Using functional programming to optimize frontend code

06 Jun 2021


During 2019 I started on the current project. At this project I’m working on, we are building a enterprise system for a government customer. When I got in significant parts had been developed of the frontend and backend system. My role when I started in the project was in order to help develop test automation software for the system. Since I’ve worked on both frontend and backend parts in other systems, I’m able to help out in various parts of the system.

I’m going to talk about one particular issue in the frontend code. When I got into the project, the frontend used mainly Formik for forms. There is significant complexity in the frontend code. Some of the forms are quite complicated and have a lot of behaviour. While debugging we noticed that the frontend started to slow down significantly for the bigger forms. Since the end users was not affected, we hoped that it would be fine. As new requirements got implemented the slowdown during development started to manifest during end user testing.


The question was what to do? The first obvious options are the following:

These options are not very palatable. Changing the design and requirements would require stakeholders to agree on new requirements and a new design. Since there has been a lot of politics involved in getting the current design and requirements approved, changes would require significant amount of time.

We started evaluating different libraries. Problem with that approach is that it requires a lot of changes in the frontend code in order to evaluate if the other library would improve the performance. This could potentially end up eating a significant amount of trial and error (potentially costing weeks of effort).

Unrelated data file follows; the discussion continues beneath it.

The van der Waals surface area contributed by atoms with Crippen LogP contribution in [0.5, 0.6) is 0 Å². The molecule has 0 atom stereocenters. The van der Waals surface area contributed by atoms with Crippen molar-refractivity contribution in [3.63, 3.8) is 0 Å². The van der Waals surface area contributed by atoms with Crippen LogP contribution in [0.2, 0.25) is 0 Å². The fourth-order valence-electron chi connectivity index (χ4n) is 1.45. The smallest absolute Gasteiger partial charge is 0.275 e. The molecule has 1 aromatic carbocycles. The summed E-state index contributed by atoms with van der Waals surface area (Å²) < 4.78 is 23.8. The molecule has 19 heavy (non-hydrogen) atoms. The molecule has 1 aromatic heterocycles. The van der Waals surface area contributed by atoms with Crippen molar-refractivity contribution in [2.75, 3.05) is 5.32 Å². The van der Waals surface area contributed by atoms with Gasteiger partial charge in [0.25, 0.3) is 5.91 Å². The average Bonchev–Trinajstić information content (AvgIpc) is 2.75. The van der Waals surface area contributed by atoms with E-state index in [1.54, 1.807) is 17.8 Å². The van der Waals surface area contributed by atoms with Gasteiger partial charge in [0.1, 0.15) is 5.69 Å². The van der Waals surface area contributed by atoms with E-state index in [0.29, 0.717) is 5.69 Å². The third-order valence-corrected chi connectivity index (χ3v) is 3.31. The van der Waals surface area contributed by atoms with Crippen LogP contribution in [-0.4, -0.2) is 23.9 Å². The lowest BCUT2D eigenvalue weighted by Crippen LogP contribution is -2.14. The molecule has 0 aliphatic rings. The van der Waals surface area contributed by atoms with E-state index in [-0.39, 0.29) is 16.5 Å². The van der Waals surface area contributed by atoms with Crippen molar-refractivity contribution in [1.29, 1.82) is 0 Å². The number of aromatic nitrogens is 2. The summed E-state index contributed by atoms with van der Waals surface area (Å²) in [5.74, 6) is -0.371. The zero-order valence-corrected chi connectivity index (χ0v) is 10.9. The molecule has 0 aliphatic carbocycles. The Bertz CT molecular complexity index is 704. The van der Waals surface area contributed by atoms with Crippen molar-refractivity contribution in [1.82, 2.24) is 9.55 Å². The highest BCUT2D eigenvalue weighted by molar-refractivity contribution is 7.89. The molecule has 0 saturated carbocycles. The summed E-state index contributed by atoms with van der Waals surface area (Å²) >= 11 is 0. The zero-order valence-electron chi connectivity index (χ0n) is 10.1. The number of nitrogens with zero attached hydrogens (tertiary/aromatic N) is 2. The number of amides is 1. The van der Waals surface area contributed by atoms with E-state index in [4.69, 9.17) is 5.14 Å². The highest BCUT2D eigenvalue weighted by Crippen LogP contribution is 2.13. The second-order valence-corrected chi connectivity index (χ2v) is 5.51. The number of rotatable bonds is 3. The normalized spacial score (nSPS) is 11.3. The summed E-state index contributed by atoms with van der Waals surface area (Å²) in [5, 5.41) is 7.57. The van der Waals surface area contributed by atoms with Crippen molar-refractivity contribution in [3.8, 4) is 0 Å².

While looking at the Formik code base in order to optimize it, we noticed that there is a lot of historical luggage that shows up in the code making optmizations quite difficult.

Lazy reimplementation

Since there is a lot of luggage in Formik, but we only use selected parts, we realized that given around 20 hours work we could implement a library having the API surface that we use but with better performance. Since we could evaluate different implementation options for the existing code we could do some trial and error (using the existing frontend) without having to do extensive rewrites.

During the implementation I talked to David Wincent (another developer in the team) about React performance and different approaches. We evaluated the following:

Due to the API surface that we used, it did not look as if it was suitable to use hookstate for the implementation (I had some issues getting the API to work using Hookstate). We like Redux, but we wanted to isolate state to avoid changes causing rerenders in unrelated parts of the application ().

There is a lot of code that gets executed during render instead of in the reducer in Formik. There was some insights into getting more performant code:

Functional rewrite

Since React is heavily inspired by functional programming, we could apply


We could get a library that performed significantly better than Formik for our purposes. The time it took was around 25 hours to get to a point where the performance did not impact the end users anymore. Functional programming patterns are useful for more than the sake of correctness.



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